After the computer condescendingly spat out, “Congratulations! If everyone in the world consumed the way you do, it would take 2 1/2 worlds to sustain us”, she decided to dramatically decrease her habits of consumption for a full three months.
I could have said, “That sounds interesting–tell me more.” Or, “Wow–do you think it will be hard?” Or even, “I may be interested in doing something like that someday. What are your guidelines?”
But, no. Instead, I quickly and regrettably, said, “Hey–I’ll do it, too!”
I laid out the rules and told everyone who would listen. I would spend as little money as possible for 120 days. Groceries and birthday presents were necessities, as long as I didn’t use bags, of course. Shoes, hair cuts, clothes of any kind were not.
Gone would be the days of grocery shopping at Super Target, slyly adding a pair of sunglasses, a t-shirt and some socks to the food bill.
I’m pretty sure this was not part of the original plan, but I spent the prior week stocking up on inventory. My favorite Bumble and Bumble shampoo that’s only available at the salon, Borghese makeup and t-shirts galore. Certainly, I was denying the fact that the same amount of consumption was occurring whether it happened all in one week or over the course of a few months.
Nevertheless, this would be an important life lesson about putting thought into what I consumed instead of utilizing my typical American more-more-more-and-still-more because-that-is-simply-not-enough mind. It would be a realization in the fine art of appreciating what I have instead of longing for what I don’t.
And for the first few weeks, the lesson was definitely being learned.
I resisted impulse purchases. I used things that normally sat at the back of my closet. I scraped the bottom of the barrel instead of buying something new. I was becoming thoughtful about reducing, re-using and recycling.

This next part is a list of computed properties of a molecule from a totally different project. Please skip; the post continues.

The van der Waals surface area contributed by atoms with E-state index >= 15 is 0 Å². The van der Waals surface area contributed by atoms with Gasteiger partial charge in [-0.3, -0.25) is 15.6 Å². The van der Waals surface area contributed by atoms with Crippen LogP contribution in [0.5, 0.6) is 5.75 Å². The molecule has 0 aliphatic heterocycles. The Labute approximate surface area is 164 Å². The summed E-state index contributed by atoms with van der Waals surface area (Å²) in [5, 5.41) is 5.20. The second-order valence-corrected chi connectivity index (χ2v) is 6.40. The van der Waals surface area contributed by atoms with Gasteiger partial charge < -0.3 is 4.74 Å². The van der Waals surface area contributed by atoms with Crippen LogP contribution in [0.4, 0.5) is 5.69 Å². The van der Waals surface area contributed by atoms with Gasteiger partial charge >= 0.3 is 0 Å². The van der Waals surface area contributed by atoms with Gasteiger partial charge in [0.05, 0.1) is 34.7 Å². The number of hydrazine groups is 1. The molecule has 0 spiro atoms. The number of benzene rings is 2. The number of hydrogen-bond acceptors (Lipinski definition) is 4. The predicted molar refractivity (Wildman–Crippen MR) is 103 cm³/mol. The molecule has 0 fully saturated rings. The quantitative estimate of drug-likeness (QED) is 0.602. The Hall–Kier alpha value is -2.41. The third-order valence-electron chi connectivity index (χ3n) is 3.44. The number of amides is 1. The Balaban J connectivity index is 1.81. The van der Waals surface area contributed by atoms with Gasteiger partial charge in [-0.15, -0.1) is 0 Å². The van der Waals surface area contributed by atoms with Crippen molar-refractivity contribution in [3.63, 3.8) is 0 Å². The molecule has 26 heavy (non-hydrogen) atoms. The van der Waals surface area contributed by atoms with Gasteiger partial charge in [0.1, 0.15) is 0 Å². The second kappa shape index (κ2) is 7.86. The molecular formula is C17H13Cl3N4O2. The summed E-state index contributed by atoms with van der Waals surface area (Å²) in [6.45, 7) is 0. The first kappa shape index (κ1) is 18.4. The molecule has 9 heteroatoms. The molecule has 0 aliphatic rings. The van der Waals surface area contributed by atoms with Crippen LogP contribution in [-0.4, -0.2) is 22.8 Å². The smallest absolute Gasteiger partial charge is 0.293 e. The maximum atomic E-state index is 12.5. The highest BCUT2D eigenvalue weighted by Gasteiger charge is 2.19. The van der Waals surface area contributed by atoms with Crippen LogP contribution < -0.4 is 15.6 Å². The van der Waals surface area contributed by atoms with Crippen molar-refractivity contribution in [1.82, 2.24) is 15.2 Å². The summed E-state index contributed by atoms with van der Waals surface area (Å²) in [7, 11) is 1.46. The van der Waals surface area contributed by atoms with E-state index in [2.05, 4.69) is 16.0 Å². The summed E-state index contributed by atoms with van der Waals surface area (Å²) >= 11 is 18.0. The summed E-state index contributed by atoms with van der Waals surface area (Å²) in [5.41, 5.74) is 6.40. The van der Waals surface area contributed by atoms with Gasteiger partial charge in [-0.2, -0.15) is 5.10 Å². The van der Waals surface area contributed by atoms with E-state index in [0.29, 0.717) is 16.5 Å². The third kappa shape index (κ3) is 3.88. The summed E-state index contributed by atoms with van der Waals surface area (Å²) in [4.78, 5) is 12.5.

Two months has gone by, now.
It’s getting old.
My hair is a grown-out mess. The t-shirts I bought have stains on them. The money I savcd for a new designer purse is spontaneously combusting from non-use.
Perhaps the biggest lesson I have learned is that the purpose of shopping is not just to acquire things.
In the craziness of a family of five, two big dogs, a fish, friends breezing through the house, and harried car rides to endless activities, shopping is a respite, a few moments, however fleeting, to think about me.
During that half hour at Marshall’s, pondering over a nineteen dollar blouse, I’m not thinking about putting dinner on the table. I’m not thinking about cleaning the house while I’m in the shoe section at Nordstrom Rack. I’m not thinking about exercising while I am looking at the exercise clothes at Target.
The term “retail therapy” is not a joke, and can provide as much peace as a good yoga class or meditation session.
I have four weeks left on my shopping diet and I’m starting to get the shakes, headaches. I’m jonesing for a buy.
They say most diets fail, and that dieters gain all their weight back plus a few pounds. Does this translate to my consumption diet as well?
Will I walk out of the mall with t-shirts and makeup spilling out of my bags at 12:01 on the last day of my plan?
But, at least, I’ll be carrying reusable bags. Some things, thankfully, have stuck.